At the same time we do not beat the drum of eschatology but have chosen to primarily address such issues only as they come about in the text being preached. Outside of this we offer theology classes, SS, and leadership training where all perspectives are discussed yet affirming our church’s convictions on such issues.

    Ironically we are decidedly premill in our theological persuasion with a number of wonderful members who are not and yet we have not experienced the lack of unity that Dever seems to think is inevitable. To the contrary our church is wonderfully unified and seeking to grow in grace.

    On a theological note I think it is more helpful if this larger discussion looks at the total package rather than reducing the issue to one passage (e.g., Rev 20). I have said many times that my eschatology begins in Gen 3 and reaches a fever pitch in Gen 12 and then takes off from there through the rest of Scripture. My expectations for what God will do within His redemptive program are largely bound up in His promise to Abram which is progressively amplified and detailed through the progress of revelation. As for me and my house this forces me to be premill but I still love and appreciate pastors like Mark Dever.

    As Brian Regan says, “godspeed!”

  22. Posted by Scott Christensen on July 15, 2009 at 12:25 pm

    I have a very practical question. This whole matter is very apropos to our church right now. You said:

    “When a person joins our church they are asked to submit to the elders teaching on these matters but that does not mean that they are unable to hold differing convictions on such doctrines.”

    This is understandable with regard to eschatology. But is this the same approach with non-negotiables? IOW, do you require new members to agree with those portions of your doctrinal statement that present absolute non-negotiables like the Trinity, deity of Christ, salvation by grace through faith, etc…?

    • Scott,

      What we do is ask them to specify in their membership application if there are any points with which they disagree with “What We Teach.” Through interviewing them we are then able to determine to what level they hold their particular disagreement and if it concerns a basic tenet of biblical faith. If it is a so-called secondary issue (2nd, 3rd tier) then we ask them to remain teachable knowing that their position is not held by our church. Practically speaking, most of our members who disagree with us have indicated that it is because they simply have not studied the issue(s) to the point of a settled conviction.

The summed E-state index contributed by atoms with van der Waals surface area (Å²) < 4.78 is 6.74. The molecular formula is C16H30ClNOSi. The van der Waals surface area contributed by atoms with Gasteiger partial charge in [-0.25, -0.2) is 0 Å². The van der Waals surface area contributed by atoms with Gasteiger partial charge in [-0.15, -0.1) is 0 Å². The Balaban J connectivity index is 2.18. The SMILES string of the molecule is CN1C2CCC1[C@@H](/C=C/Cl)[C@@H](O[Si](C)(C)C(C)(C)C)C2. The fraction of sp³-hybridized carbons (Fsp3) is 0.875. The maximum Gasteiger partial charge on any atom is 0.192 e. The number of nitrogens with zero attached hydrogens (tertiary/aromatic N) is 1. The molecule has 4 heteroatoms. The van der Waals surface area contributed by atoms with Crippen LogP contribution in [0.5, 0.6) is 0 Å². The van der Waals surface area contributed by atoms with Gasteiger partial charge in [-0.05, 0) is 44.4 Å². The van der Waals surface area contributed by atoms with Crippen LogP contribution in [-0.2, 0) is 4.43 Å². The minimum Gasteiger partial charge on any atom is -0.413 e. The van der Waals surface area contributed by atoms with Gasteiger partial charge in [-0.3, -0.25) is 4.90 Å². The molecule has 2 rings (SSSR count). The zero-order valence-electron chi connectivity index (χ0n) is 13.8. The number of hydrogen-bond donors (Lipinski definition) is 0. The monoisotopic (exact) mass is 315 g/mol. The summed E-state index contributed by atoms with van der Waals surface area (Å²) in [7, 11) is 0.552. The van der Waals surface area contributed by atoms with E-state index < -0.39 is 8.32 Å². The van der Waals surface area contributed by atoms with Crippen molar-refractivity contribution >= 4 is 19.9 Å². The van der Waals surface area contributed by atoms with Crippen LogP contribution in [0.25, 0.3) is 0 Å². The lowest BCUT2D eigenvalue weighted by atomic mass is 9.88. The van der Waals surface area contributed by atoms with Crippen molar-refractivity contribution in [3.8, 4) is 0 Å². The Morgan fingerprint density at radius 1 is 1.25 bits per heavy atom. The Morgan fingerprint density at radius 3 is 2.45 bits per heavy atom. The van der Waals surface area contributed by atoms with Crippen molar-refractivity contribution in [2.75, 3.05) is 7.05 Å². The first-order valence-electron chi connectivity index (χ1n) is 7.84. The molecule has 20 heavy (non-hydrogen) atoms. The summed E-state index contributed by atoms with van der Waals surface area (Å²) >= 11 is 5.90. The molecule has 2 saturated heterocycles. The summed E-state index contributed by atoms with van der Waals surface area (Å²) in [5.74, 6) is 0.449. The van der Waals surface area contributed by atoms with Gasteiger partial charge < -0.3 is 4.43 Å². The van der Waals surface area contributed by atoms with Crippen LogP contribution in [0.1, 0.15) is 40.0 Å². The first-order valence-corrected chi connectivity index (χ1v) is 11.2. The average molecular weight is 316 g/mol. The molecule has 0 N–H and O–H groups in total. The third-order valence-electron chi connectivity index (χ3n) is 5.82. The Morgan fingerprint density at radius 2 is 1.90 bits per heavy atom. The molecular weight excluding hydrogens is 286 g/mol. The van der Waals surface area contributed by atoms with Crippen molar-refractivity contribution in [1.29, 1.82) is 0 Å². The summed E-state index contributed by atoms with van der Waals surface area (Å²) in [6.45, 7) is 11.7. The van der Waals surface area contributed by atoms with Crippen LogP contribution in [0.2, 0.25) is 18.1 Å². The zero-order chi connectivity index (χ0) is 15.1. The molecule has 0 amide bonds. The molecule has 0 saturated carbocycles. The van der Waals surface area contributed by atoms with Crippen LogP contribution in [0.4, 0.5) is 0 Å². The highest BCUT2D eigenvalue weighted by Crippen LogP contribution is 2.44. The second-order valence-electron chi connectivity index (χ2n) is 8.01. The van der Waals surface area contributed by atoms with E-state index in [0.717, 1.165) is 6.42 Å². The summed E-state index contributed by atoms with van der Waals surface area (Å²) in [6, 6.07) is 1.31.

23. Posted by Scott Christensen on July 15, 2009 at 1:15 pm

    That is helpful, thanks.

  24. Paul, I think in practice we are pretty much in full agreement. You noted, “All the talk about tiers of doctrine seems to miss key aspects of the discussion. Al Mohler’s original article on this pointed out that all doctrine is important and that each local church must decide how best to emphasize what is essential within their fellowship.” That statement is true so long as everyone understands that some doctrines are “essential” to every fellowship if such and such a local church is in fact a true church. In this regard Phil Johnson and Al Mohler’s articles are quite relevant to the discussion at hand. All this reminds me of Pastor MacArthur’s disturbing dialogue with Dr. J.I. Packer many years ago. John’s series on “Delivered by God” is still one of my all time favorites. It compliments Iain Murray’s “Evangelicalism Divided” very well.

    I really believe in many congregations people sign on the dotted membership line that they do “ascribe to the churches doctrinal statement” even though many of them really don’t have strong biblical convictions with regards to many doctrines/positions listed. Our church (as do many) offers a mandatory membership class where we try and go over the fundamentals of the faith before anyone joins the church officially. Of course, at the church i currently pastor this practice has not always been the case so that complicates matters some.

    One of the goals of Matthew 28 is to teach new disciples all that Jesus commanded His church to do/be. That is something I will strive to accomplish until the day I die (Col 1:28-29).


    • Yes Caleb I’m with you here.

      Now here’s something I have not heard discussed or questioned. Why was Dever using the pulpit to charge pastors who were not present with sin on a secondary issue? Even if he believes this is what John 17 teaches (which it doesn’t) he is still guilty of using the pulpit to further his own agenda rather than preach the Word before him.

  25. Posted by Mike Jarvis on July 15, 2009 at 6:29 pm

    Paul, you raise a very important question that I have about “sermon application,” which I would like to have addressed by all of you in a future post. You used the term “over-application” earlier, and now, you raised the issue of Dever “using the pulpit to further his own agenda rather than preach the Word before him.” Though I agree, Dever goes beyond the bounds of John 17 to arrive at an application that sounds implausible, what constitutes “over-application” or, worse, preaching application that furthers one’s own agenda?

    Secondly, what comments would you all have about MacArthur’s statement on preaching the implication of the passage and leaving the application to the work of the Spirit? (

    Again, perhaps for another post later. Thank you.

  26. […] to be an exposition of 3 John, expressed a Mark Dever kind of attitude (and see further discussion at this post also) in his inability to distinguish between true lesser matters such as eating and drinking, and the […]